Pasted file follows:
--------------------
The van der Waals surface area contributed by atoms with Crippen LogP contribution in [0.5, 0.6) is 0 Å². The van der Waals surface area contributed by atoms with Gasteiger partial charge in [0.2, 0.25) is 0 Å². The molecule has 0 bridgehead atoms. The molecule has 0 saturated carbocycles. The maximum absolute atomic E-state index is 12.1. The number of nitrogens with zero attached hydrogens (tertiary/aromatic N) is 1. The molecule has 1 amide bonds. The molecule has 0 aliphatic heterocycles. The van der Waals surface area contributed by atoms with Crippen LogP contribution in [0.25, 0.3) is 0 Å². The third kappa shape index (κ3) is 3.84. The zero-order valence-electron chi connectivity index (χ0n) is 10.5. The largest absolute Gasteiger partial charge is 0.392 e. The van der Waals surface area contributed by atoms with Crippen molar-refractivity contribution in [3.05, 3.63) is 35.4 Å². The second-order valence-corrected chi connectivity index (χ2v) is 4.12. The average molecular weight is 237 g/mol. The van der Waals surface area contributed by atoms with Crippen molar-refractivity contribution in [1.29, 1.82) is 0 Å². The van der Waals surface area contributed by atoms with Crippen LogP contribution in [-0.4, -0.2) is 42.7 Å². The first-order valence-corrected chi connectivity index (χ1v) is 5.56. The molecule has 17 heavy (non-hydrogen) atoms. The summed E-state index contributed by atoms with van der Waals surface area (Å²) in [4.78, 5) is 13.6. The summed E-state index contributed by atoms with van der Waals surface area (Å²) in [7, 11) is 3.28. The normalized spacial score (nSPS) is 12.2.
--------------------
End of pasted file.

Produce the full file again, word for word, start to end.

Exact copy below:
The van der Waals surface area contributed by atoms with Crippen LogP contribution in [0.5, 0.6) is 0 Å². The van der Waals surface area contributed by atoms with Gasteiger partial charge in [0.2, 0.25) is 0 Å². The molecule has 0 bridgehead atoms. The molecule has 0 saturated carbocycles. The maximum absolute atomic E-state index is 12.1. The number of nitrogens with zero attached hydrogens (tertiary/aromatic N) is 1. The molecule has 1 amide bonds. The molecule has 0 aliphatic heterocycles. The van der Waals surface area contributed by atoms with Crippen LogP contribution in [0.25, 0.3) is 0 Å². The third kappa shape index (κ3) is 3.84. The zero-order valence-electron chi connectivity index (χ0n) is 10.5. The largest absolute Gasteiger partial charge is 0.392 e. The van der Waals surface area contributed by atoms with Crippen molar-refractivity contribution in [3.05, 3.63) is 35.4 Å². The second-order valence-corrected chi connectivity index (χ2v) is 4.12. The average molecular weight is 237 g/mol. The van der Waals surface area contributed by atoms with Crippen molar-refractivity contribution in [1.29, 1.82) is 0 Å². The van der Waals surface area contributed by atoms with Crippen LogP contribution in [-0.4, -0.2) is 42.7 Å². The first-order valence-corrected chi connectivity index (χ1v) is 5.56. The molecule has 17 heavy (non-hydrogen) atoms. The summed E-state index contributed by atoms with van der Waals surface area (Å²) in [4.78, 5) is 13.6. The summed E-state index contributed by atoms with van der Waals surface area (Å²) in [7, 11) is 3.28. The normalized spacial score (nSPS) is 12.2.